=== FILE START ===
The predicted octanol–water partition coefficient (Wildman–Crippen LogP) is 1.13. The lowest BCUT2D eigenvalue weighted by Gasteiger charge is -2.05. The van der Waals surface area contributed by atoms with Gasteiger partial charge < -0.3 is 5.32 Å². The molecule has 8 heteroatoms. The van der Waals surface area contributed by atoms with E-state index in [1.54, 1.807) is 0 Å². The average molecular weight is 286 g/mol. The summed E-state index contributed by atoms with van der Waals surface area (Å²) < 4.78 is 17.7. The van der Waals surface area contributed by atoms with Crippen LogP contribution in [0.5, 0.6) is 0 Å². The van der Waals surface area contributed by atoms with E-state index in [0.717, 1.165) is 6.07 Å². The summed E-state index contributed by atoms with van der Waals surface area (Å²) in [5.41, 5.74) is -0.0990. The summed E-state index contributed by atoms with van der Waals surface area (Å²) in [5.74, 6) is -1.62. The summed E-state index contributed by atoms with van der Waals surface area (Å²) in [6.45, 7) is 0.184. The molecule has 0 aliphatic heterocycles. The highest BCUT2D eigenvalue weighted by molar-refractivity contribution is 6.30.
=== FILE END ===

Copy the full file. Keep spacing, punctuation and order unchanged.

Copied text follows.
The predicted octanol–water partition coefficient (Wildman–Crippen LogP) is 1.13. The lowest BCUT2D eigenvalue weighted by Gasteiger charge is -2.05. The van der Waals surface area contributed by atoms with Gasteiger partial charge < -0.3 is 5.32 Å². The molecule has 8 heteroatoms. The van der Waals surface area contributed by atoms with E-state index in [1.54, 1.807) is 0 Å². The average molecular weight is 286 g/mol. The summed E-state index contributed by atoms with van der Waals surface area (Å²) < 4.78 is 17.7. The van der Waals surface area contributed by atoms with Crippen LogP contribution in [0.5, 0.6) is 0 Å². The van der Waals surface area contributed by atoms with E-state index in [0.717, 1.165) is 6.07 Å². The summed E-state index contributed by atoms with van der Waals surface area (Å²) in [5.41, 5.74) is -0.0990. The summed E-state index contributed by atoms with van der Waals surface area (Å²) in [5.74, 6) is -1.62. The summed E-state index contributed by atoms with van der Waals surface area (Å²) in [6.45, 7) is 0.184. The molecule has 0 aliphatic heterocycles. The highest BCUT2D eigenvalue weighted by molar-refractivity contribution is 6.30.